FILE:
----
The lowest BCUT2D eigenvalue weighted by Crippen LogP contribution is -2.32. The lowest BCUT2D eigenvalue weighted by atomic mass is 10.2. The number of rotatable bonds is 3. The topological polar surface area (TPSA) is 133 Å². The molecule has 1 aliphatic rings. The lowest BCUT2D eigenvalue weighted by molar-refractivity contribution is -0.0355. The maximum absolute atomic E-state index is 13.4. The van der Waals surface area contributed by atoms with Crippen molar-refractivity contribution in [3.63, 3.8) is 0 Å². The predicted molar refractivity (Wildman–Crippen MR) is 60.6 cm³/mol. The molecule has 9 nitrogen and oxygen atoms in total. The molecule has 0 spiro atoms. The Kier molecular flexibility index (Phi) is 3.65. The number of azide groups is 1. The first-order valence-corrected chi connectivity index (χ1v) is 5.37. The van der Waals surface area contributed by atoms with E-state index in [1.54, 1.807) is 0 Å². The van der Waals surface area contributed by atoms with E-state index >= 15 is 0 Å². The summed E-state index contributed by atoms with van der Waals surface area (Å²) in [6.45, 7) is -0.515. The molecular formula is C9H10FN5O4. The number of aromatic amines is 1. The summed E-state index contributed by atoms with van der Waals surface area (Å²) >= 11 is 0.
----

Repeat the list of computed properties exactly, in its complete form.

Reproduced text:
The lowest BCUT2D eigenvalue weighted by Crippen LogP contribution is -2.32. The lowest BCUT2D eigenvalue weighted by atomic mass is 10.2. The number of rotatable bonds is 3. The topological polar surface area (TPSA) is 133 Å². The molecule has 1 aliphatic rings. The lowest BCUT2D eigenvalue weighted by molar-refractivity contribution is -0.0355. The maximum absolute atomic E-state index is 13.4. The van der Waals surface area contributed by atoms with Crippen molar-refractivity contribution in [3.63, 3.8) is 0 Å². The predicted molar refractivity (Wildman–Crippen MR) is 60.6 cm³/mol. The molecule has 9 nitrogen and oxygen atoms in total. The molecule has 0 spiro atoms. The Kier molecular flexibility index (Phi) is 3.65. The number of azide groups is 1. The first-order valence-corrected chi connectivity index (χ1v) is 5.37. The van der Waals surface area contributed by atoms with E-state index in [1.54, 1.807) is 0 Å². The van der Waals surface area contributed by atoms with E-state index >= 15 is 0 Å². The summed E-state index contributed by atoms with van der Waals surface area (Å²) in [6.45, 7) is -0.515. The molecular formula is C9H10FN5O4. The number of aromatic amines is 1. The summed E-state index contributed by atoms with van der Waals surface area (Å²) >= 11 is 0.